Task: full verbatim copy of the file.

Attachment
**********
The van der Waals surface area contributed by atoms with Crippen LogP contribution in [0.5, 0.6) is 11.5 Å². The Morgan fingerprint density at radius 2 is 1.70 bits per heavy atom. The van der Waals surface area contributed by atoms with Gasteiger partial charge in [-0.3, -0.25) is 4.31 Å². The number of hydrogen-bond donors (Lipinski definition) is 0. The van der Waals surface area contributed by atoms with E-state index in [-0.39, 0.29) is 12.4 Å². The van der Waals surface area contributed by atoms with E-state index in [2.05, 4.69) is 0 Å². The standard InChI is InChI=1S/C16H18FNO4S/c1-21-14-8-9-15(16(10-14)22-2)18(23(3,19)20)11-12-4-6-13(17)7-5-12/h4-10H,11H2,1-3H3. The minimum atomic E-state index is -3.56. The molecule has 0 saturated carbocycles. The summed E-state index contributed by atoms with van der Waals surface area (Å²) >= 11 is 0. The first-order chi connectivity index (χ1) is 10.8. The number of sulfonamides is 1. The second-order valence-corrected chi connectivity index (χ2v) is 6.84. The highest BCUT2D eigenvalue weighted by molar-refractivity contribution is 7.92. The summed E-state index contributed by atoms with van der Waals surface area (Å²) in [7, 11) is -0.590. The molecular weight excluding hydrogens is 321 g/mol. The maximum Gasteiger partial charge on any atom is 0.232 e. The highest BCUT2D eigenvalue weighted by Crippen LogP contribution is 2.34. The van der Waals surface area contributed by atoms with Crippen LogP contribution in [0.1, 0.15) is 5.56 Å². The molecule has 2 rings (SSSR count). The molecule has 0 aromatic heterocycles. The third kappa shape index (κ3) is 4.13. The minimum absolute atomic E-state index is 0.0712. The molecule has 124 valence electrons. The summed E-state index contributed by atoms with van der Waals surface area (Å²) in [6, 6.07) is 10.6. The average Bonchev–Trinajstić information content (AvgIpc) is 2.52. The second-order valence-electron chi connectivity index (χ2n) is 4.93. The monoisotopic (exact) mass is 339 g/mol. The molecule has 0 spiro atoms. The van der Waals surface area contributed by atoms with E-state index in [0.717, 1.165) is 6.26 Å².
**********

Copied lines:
The van der Waals surface area contributed by atoms with Crippen LogP contribution in [0.5, 0.6) is 11.5 Å². The Morgan fingerprint density at radius 2 is 1.70 bits per heavy atom. The van der Waals surface area contributed by atoms with Gasteiger partial charge in [-0.3, -0.25) is 4.31 Å². The number of hydrogen-bond donors (Lipinski definition) is 0. The van der Waals surface area contributed by atoms with E-state index in [-0.39, 0.29) is 12.4 Å². The van der Waals surface area contributed by atoms with E-state index in [2.05, 4.69) is 0 Å². The standard InChI is InChI=1S/C16H18FNO4S/c1-21-14-8-9-15(16(10-14)22-2)18(23(3,19)20)11-12-4-6-13(17)7-5-12/h4-10H,11H2,1-3H3. The minimum atomic E-state index is -3.56. The molecule has 0 saturated carbocycles. The summed E-state index contributed by atoms with van der Waals surface area (Å²) >= 11 is 0. The first-order chi connectivity index (χ1) is 10.8. The number of sulfonamides is 1. The second-order valence-corrected chi connectivity index (χ2v) is 6.84. The highest BCUT2D eigenvalue weighted by molar-refractivity contribution is 7.92. The summed E-state index contributed by atoms with van der Waals surface area (Å²) in [7, 11) is -0.590. The molecular weight excluding hydrogens is 321 g/mol. The maximum Gasteiger partial charge on any atom is 0.232 e. The highest BCUT2D eigenvalue weighted by Crippen LogP contribution is 2.34. The van der Waals surface area contributed by atoms with Crippen LogP contribution in [0.1, 0.15) is 5.56 Å². The molecule has 2 rings (SSSR count). The molecule has 0 aromatic heterocycles. The third kappa shape index (κ3) is 4.13. The minimum absolute atomic E-state index is 0.0712. The molecule has 124 valence electrons. The summed E-state index contributed by atoms with van der Waals surface area (Å²) in [6, 6.07) is 10.6. The average Bonchev–Trinajstić information content (AvgIpc) is 2.52. The second-order valence-electron chi connectivity index (χ2n) is 4.93. The monoisotopic (exact) mass is 339 g/mol. The molecule has 0 spiro atoms. The van der Waals surface area contributed by atoms with E-state index in [0.717, 1.165) is 6.26 Å².